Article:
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Wednesday, October 11, 2017

Will a Pimco Alum Take Over the Fed?

News summary by MFWire's editors

The next chairman of the Fed might be an alumnus of a certain giant mutual fund shop in Southern California.

U.S. President Donald Trump will pick Neel Kashkari, president of the Federal Reserve Bank of Minneapolis and a lifelong Republican, as Janet Yellen's successor as chairman of the whole Federal Reserve system, predicts Jeffrey Gundlach of DoubleLine Capital in a speech last week covered by Bloomberg, Breitbart, and CNBC.

Gundlach rival and former Kashkari boss Bill Gross, now at Janus Henderson, agrees that Kashkari would be a good pick but predicts that Trump will choose someone else. DealBreaker concludes that "we don't deserve Neel Kashkari as Fed chairman" (the pub is amused by Kashkari's Twitter presence, among other things). Multiple pubs note that Kashkari is not on Trump's much-touted short list, which includes Yellen herself, National Economic Council Director Gary Cohn, former Fed governor Kevin Wash, and current Fed governor Jay Powell. And an unnamed "administration source" tells CNBC that Kashkari is not being considered.

On the one hand, Gross is Kashkari's former boss. Gross was still co-CIO of Pimco when Kashkari joined in December 2009 to build out a stock-picking business at the bond fund shop, so Gross would've been involved with vetting Kashkari eight years ago. And Gross now praises Kashkari as "a brilliant man" with "great experience." One might expect Gross to have an inside line to Kashkari, so when Gross says Trump won't pick Kashkari, he could be in a position to know.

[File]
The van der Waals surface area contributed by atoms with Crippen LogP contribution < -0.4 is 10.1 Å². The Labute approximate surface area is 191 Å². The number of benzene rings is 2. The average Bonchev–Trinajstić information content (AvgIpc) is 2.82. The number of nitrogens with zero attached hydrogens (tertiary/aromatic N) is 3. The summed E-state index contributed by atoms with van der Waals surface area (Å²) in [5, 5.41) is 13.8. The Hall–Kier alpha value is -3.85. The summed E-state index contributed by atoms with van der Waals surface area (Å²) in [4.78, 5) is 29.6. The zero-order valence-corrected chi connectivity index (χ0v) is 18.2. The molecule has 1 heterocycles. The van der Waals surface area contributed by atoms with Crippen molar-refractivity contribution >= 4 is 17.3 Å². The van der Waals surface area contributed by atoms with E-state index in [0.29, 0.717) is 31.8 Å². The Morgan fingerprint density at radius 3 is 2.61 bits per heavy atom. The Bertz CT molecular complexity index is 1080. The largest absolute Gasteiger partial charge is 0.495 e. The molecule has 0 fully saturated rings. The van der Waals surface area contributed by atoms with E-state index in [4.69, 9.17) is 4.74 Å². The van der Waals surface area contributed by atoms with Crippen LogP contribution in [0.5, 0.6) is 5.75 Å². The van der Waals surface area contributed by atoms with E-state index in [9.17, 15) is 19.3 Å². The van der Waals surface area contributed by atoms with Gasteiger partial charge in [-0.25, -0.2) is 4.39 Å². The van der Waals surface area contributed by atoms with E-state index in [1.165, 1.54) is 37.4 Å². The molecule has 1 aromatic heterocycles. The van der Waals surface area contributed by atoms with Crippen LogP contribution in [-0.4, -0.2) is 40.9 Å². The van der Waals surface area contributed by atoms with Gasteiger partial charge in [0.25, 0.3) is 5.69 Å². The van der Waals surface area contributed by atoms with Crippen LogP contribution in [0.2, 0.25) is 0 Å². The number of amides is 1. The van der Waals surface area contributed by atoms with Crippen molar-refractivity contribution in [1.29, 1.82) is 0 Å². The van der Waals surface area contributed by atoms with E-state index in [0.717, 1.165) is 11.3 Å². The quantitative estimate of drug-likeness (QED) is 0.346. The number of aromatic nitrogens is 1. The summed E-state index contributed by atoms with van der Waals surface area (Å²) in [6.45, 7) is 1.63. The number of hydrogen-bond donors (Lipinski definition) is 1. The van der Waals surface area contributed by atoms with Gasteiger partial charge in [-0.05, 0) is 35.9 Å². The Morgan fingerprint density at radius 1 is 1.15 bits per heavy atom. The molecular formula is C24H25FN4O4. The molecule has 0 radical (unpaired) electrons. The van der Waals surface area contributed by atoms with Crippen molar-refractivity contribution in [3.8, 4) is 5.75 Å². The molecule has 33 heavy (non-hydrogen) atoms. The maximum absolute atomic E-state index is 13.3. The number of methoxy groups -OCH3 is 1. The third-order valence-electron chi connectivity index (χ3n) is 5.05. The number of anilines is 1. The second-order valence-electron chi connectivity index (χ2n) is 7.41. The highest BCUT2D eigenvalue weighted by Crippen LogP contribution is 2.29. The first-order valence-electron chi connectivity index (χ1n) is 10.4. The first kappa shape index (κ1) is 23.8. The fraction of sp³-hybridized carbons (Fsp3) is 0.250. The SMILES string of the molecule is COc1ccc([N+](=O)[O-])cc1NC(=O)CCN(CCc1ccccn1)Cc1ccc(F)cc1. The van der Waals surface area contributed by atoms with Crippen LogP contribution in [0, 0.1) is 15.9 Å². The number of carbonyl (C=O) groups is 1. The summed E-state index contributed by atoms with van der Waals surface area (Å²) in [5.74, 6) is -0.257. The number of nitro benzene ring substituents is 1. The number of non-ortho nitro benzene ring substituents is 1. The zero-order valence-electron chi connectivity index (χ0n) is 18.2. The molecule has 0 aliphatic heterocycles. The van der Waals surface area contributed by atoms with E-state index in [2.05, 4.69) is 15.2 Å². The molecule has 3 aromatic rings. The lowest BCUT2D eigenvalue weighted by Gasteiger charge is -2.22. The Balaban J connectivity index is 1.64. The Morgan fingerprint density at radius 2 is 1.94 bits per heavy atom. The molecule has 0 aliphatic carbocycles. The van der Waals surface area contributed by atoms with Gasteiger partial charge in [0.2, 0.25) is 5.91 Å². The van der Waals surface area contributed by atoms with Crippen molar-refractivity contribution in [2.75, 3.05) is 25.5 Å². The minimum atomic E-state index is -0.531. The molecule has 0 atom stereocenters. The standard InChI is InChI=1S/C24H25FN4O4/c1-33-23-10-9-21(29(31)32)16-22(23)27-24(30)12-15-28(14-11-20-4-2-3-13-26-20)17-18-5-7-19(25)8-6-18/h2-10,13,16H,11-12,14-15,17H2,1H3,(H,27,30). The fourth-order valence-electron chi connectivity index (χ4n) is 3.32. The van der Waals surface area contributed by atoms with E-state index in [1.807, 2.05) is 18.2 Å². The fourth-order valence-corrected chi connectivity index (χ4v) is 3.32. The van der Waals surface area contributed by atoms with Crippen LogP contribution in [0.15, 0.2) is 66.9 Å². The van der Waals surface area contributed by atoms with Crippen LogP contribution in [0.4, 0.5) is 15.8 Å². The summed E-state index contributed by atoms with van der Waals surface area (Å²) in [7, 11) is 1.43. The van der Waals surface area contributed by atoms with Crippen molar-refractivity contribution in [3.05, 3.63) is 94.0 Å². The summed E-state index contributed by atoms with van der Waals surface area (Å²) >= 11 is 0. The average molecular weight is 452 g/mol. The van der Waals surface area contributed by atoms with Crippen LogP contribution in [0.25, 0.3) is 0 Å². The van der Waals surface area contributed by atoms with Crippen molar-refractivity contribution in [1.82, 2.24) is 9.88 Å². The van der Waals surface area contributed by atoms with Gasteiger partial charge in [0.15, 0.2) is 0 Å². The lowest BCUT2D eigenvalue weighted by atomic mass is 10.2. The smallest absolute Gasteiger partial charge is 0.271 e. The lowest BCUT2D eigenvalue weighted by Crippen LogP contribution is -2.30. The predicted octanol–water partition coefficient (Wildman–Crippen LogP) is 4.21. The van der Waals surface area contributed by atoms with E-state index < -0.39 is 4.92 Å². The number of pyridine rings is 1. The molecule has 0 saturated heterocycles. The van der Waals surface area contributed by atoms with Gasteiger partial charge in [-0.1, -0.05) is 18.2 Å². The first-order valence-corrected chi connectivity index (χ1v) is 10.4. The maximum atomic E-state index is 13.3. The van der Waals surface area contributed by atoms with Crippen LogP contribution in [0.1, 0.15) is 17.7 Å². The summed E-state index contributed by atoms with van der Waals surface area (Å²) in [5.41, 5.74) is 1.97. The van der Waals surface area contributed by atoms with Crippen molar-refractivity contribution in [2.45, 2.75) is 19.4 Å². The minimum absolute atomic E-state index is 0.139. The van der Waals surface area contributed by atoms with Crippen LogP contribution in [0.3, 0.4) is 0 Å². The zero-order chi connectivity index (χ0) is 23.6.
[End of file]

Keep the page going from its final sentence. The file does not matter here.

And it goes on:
On the other hand, Gundlach is another Southern California asset management leader, and it's plausible to think that he, too, might know Kashkari personally and thus could be in a position to know if, for example, Kashkari is being vetted for the job. And given how ugly Gross' 2014 departure from Pimco turned out, it's conceivable that Kashkari was closer with other Pimco folks and thus might be closer with Gundlach (an outsider) than with Gross (the fallen-from-grace king). Though a source familiar with DoubleLine was unable to confirm any personal connection between Gundlach and Kashkari.

Gundlach's language in his Vanity Fair "New Establishment Summit" speech last week, as retold by Bloomberg and CNBC, does not hint one way or the other at any inside knowledge Gundlach might or might not have about Kashkari and the Fed. Gundlach simply makes the case for Kashkari being Trump's best pick policy-wise, over: Cohn, who unlike fellow Goldman Sachs alum Kashkari actually helped run Goldman; Yellen; Powell; and Warsh. Breitbart argues that, compared to other candidates, Kashkari has views that are the most lined up with Trump's views.

Kashkari, for fundsters who need a reminder, worked for a NASA contractor and later Goldman Sachs (he's another engineer-turned-finance-guy) where he met then-Goldman CEO Hank Paulson. After then-U.S. President Bush hired Paulson as Treasury Secretary in 2006, Paulson brought Kashkari to Treasury. In 2008 during the financial crisis, Paulson promoted Kashkari to run the $700-billion TARP financial institution bailout. Kashkari was replaced in 2009 after Obama replaced Bush, and by the end of that year he had joined Pimco. He left Pimco in in 2013. He ran for Governor of California in 2014, and he was named president and CEO of the Minneapolis Fed in 2015. Also in 2015, he married Christine Ong, a former reporter at mutual fund industry trade publication Ignites. 

Edited by: Neil Anderson, Managing Editor

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